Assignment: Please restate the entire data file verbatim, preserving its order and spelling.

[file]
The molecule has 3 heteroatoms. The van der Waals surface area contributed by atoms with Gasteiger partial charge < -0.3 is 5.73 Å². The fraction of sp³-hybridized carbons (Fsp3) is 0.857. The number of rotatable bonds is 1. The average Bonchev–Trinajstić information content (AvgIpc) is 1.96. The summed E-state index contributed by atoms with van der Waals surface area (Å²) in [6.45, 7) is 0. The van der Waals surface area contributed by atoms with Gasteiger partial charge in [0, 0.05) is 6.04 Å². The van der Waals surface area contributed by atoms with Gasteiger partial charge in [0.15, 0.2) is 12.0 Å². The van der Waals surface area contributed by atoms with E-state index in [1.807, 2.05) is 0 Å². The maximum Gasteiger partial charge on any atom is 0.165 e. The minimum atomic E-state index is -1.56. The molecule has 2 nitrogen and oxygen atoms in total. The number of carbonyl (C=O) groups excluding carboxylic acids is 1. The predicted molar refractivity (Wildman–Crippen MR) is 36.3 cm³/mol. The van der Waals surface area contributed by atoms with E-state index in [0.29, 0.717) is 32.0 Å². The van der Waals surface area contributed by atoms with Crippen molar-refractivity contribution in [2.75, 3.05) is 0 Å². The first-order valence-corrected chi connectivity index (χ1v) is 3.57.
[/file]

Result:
The molecule has 3 heteroatoms. The van der Waals surface area contributed by atoms with Gasteiger partial charge < -0.3 is 5.73 Å². The fraction of sp³-hybridized carbons (Fsp3) is 0.857. The number of rotatable bonds is 1. The average Bonchev–Trinajstić information content (AvgIpc) is 1.96. The summed E-state index contributed by atoms with van der Waals surface area (Å²) in [6.45, 7) is 0. The van der Waals surface area contributed by atoms with Gasteiger partial charge in [0, 0.05) is 6.04 Å². The van der Waals surface area contributed by atoms with Gasteiger partial charge in [0.15, 0.2) is 12.0 Å². The van der Waals surface area contributed by atoms with E-state index in [1.807, 2.05) is 0 Å². The maximum Gasteiger partial charge on any atom is 0.165 e. The minimum atomic E-state index is -1.56. The molecule has 2 nitrogen and oxygen atoms in total. The number of carbonyl (C=O) groups excluding carboxylic acids is 1. The predicted molar refractivity (Wildman–Crippen MR) is 36.3 cm³/mol. The van der Waals surface area contributed by atoms with E-state index in [0.29, 0.717) is 32.0 Å². The van der Waals surface area contributed by atoms with Crippen molar-refractivity contribution in [2.75, 3.05) is 0 Å². The first-order valence-corrected chi connectivity index (χ1v) is 3.57.